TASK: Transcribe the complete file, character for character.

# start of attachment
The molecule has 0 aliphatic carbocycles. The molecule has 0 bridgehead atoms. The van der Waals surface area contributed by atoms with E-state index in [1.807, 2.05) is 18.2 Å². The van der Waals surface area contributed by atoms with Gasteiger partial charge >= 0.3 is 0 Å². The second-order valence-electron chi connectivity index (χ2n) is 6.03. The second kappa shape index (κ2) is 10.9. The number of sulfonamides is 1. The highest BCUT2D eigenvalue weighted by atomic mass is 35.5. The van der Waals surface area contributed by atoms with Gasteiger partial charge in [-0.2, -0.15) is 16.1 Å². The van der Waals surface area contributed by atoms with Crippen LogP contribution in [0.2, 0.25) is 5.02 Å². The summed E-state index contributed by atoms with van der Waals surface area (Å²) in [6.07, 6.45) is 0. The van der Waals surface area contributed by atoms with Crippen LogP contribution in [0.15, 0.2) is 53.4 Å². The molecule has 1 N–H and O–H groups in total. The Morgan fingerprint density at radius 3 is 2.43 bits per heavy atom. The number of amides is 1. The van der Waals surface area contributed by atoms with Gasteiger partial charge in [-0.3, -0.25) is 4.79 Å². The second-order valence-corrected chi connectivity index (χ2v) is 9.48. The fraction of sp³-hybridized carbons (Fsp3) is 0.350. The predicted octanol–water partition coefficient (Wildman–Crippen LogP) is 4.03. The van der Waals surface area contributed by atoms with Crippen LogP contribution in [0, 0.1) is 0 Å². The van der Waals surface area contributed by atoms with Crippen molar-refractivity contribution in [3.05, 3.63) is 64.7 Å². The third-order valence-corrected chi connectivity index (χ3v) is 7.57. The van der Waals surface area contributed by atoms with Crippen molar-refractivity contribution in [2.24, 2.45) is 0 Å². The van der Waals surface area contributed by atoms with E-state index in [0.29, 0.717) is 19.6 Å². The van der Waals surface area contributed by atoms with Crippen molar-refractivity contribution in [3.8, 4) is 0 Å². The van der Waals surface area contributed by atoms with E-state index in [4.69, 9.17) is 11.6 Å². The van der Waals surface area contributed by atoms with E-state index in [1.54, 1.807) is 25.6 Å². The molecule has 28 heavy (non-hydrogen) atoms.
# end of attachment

The molecule has 0 aliphatic carbocycles. The molecule has 0 bridgehead atoms. The van der Waals surface area contributed by atoms with E-state index in [1.807, 2.05) is 18.2 Å². The van der Waals surface area contributed by atoms with Gasteiger partial charge >= 0.3 is 0 Å². The second-order valence-electron chi connectivity index (χ2n) is 6.03. The second kappa shape index (κ2) is 10.9. The number of sulfonamides is 1. The highest BCUT2D eigenvalue weighted by atomic mass is 35.5. The van der Waals surface area contributed by atoms with Gasteiger partial charge in [-0.2, -0.15) is 16.1 Å². The van der Waals surface area contributed by atoms with Crippen LogP contribution in [0.2, 0.25) is 5.02 Å². The summed E-state index contributed by atoms with van der Waals surface area (Å²) in [6.07, 6.45) is 0. The van der Waals surface area contributed by atoms with Crippen LogP contribution in [0.15, 0.2) is 53.4 Å². The molecule has 1 N–H and O–H groups in total. The Morgan fingerprint density at radius 3 is 2.43 bits per heavy atom. The number of amides is 1. The van der Waals surface area contributed by atoms with Gasteiger partial charge in [-0.3, -0.25) is 4.79 Å². The second-order valence-corrected chi connectivity index (χ2v) is 9.48. The fraction of sp³-hybridized carbons (Fsp3) is 0.350. The predicted octanol–water partition coefficient (Wildman–Crippen LogP) is 4.03. The van der Waals surface area contributed by atoms with Crippen LogP contribution in [0, 0.1) is 0 Å². The van der Waals surface area contributed by atoms with Crippen molar-refractivity contribution in [3.05, 3.63) is 64.7 Å². The third-order valence-corrected chi connectivity index (χ3v) is 7.57. The van der Waals surface area contributed by atoms with Crippen molar-refractivity contribution in [2.24, 2.45) is 0 Å². The van der Waals surface area contributed by atoms with E-state index in [0.29, 0.717) is 19.6 Å². The van der Waals surface area contributed by atoms with Crippen molar-refractivity contribution in [3.8, 4) is 0 Å². The van der Waals surface area contributed by atoms with E-state index in [4.69, 9.17) is 11.6 Å². The van der Waals surface area contributed by atoms with E-state index in [1.54, 1.807) is 25.6 Å². The molecule has 28 heavy (non-hydrogen) atoms.